Discover more from Mysticism 2020 (formerly Christianity 2020)
Christian Mysticism, Part 3
It’s almost always a bad idea to have really long quotations in a blog post, but I have to make an exception in the following case. Below is a paragraph that — in my opinion — completely describes how mystical Christianity has been lost to almost everyone, especially Protestants. Here, Alan Wats describes the deeper message of Christianity as
“like a nut – a shell containing hidden fruit, a hard, concrete symbol embracing a spiritual truth. To extract the truth the nut must be broken – with reverence and respect, because without the shell’s protection the fruit would never have grown. The task of Protestantism was to break the shell, though because the Protestants did not fully realize this and did not know about the fruit inside, the job has been inexpertly and irreverently done. They have hammered away with gusto; they have cracked the entire surface; they have taken whole chunks of the shell right off, and, having thrown some of them away, have taken the rest into a corner and there tried to piece them together in a different form. But the fruit has not interested them. Protestantism has simply broken up the system of symbolism, reduced it and re-formed it, and, in these later times, has practically discarded the whole thing. The time has come for us to attend to the long-neglected fruit.”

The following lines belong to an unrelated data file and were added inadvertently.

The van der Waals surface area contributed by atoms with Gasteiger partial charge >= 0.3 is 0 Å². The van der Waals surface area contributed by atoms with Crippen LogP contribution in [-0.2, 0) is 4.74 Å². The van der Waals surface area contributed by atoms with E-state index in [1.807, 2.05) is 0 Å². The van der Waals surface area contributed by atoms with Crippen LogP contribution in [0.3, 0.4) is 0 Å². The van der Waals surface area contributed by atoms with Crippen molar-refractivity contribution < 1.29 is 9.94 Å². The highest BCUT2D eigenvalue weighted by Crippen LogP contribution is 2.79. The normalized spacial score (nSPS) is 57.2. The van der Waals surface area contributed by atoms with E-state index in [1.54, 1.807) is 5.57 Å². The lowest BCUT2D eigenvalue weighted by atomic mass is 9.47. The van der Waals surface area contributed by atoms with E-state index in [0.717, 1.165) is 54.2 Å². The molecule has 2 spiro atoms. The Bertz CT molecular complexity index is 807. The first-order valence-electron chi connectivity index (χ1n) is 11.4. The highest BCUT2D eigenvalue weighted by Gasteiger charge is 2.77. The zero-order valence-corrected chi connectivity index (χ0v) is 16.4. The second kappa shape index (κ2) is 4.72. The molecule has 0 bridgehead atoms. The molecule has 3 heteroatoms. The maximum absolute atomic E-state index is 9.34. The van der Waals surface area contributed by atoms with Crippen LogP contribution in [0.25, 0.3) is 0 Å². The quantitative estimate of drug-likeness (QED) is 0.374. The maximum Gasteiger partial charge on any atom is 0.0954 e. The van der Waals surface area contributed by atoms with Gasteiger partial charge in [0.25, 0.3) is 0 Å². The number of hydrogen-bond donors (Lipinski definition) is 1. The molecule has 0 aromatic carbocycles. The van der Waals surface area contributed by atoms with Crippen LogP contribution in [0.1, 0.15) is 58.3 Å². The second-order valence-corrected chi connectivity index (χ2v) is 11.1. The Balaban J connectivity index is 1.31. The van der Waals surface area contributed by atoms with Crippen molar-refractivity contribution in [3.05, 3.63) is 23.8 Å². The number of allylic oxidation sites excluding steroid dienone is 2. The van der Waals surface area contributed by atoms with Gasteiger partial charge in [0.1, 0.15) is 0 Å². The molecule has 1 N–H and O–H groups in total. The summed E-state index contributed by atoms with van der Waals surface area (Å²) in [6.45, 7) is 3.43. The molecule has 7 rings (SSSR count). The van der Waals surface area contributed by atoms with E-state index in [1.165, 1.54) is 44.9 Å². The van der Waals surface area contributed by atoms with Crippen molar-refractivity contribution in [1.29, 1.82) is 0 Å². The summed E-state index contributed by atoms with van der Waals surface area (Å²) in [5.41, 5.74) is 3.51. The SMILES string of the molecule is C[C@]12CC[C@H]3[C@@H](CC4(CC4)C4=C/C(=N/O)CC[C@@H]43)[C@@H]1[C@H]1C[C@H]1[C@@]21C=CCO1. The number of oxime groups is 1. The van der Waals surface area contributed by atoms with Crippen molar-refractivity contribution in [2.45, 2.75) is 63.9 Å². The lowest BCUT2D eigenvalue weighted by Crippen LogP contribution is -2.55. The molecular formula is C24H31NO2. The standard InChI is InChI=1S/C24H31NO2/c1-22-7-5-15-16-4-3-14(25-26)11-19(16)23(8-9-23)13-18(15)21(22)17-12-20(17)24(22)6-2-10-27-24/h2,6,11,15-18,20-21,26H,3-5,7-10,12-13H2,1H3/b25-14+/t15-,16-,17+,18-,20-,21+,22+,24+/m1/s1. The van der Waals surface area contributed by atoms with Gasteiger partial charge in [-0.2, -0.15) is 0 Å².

Alan Watts, Behold the Spirit
Fundamentalist leaders know intuitively that religion is much more powerful than philosophy, and they make use of this fact every day in their national broadcasts. They fulfill a need, however poorly. Others flock to various concepts under the banner of “neo-evolution” or “integral beliefs” or say that they are “spiritual but not religious” — all of this is very sad, since the answer is and has been under our noses the whole time.
“If a blind man guides a blind man, both will fall into a pit.”
By thinking that we have exhausted the substance of Christianity simply because almost no one teaches it the right way is truly a sin. There is a great deal of spiritual power in Christianity if we open ourselves to it. If we think even for a moment that we should discard two millennia of spiritual inspiration because we didn’t like our childhood priest or minister, we run the risk of throwing out the baby with the holy water.
“The mystic must either go his own way and leave theology alone, or else he must be forever wrestling with the adaptation of experience to theology and theology to experience, forever tempering his language with caution and taking care not to be a heretic.”
Alan Watts, Behold The Spirit
Also see: Are you a heretic?